What Causes Swelling?
A lot of plastic surgery patients want to know what to expect after their cosmetic procedure. They will often wonder how they’ll feel and how they’ll look. There is one thing every patient can expect post-surgery, and that’s swelling. The body’s natural response to any type of injury or trauma is swelling and is essential in the healing process. White blood cells, proteins, and other chemicals collect near the surgical site, helping fight off infection and helping the body heal.
- Apply Ice Packs: Applying ice packs for 15-20 minutes an hour can help reduce the swelling and is most effective the first- and second-day post-surgery. Ice causes blood vessels to contract, therefore decreasing blood flow through the surgical site. Ensure to talk to your doctor about specific instructions on using ice, as the wrong application can be harmful.
- Compression Garments: Most if not all cosmetic procedures will require you to wear a compression garment post-surgery. These garments provide pressure that suppresses built-up fluid that gets trapped under the skin. It also promotes draining, decreases bruising and scarring while improving overall comfort.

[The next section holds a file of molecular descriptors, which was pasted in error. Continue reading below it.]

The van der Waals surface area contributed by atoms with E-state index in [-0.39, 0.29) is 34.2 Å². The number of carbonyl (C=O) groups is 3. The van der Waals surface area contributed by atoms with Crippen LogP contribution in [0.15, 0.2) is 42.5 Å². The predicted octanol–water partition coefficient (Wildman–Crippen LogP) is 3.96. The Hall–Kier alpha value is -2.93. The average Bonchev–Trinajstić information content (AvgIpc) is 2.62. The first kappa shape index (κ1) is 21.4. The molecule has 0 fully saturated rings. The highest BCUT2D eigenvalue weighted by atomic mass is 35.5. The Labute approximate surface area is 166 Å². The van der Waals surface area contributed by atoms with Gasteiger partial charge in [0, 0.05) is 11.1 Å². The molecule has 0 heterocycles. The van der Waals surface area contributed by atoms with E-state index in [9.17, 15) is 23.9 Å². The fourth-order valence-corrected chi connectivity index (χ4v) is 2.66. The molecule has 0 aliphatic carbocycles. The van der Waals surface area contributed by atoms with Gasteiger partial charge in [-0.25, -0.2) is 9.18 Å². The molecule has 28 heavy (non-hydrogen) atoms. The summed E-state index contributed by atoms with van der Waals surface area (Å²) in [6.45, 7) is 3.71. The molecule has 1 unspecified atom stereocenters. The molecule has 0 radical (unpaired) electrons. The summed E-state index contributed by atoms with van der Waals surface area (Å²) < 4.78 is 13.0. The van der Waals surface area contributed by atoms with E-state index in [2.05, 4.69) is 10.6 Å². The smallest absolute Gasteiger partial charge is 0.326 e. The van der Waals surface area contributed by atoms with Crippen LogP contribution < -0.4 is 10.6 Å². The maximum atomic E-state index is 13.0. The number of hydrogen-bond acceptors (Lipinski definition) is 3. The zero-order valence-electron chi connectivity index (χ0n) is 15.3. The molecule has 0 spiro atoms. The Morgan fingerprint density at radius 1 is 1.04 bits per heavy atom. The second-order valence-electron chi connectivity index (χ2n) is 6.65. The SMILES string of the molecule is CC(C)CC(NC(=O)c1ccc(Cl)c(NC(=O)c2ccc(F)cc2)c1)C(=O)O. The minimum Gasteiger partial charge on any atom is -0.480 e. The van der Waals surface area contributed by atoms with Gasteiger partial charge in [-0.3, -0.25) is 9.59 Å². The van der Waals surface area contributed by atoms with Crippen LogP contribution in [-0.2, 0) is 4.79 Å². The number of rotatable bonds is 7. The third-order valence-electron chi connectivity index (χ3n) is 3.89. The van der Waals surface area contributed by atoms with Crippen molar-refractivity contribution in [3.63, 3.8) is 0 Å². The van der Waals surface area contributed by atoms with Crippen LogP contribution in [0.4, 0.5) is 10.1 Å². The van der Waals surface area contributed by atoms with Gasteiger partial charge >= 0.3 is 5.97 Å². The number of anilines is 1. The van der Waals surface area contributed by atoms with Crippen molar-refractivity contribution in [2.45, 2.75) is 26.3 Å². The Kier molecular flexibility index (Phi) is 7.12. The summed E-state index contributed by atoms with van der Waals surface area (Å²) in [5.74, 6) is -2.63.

- Elevation: Elevating the surgical site encourages blood circulation and can help drain fluids which can ultimately help reduce swelling. Patients who have undergone a Rhinoplasty or Breast Augmentation should sit upright. Consult with your surgeon to find out the appropriate position to be in for your recovery.
- Massages: Massages post-surgery, like Lymphatic drainage massages, can help dispose of toxins or waste in the body. These massages can be very beneficial, but it’s crucial to find a certified professional to give these massages to avoid any possible complications. Drainage massages also help reduce swelling, smooth out scar tissue, and more.
- Reduce Salt Intake: Diets high in sodium causes the body to retain water, increasing swelling and bloating. By reducing salt intake post-surgery, you are helping to prevent fluid retention and aiding in reducing swelling.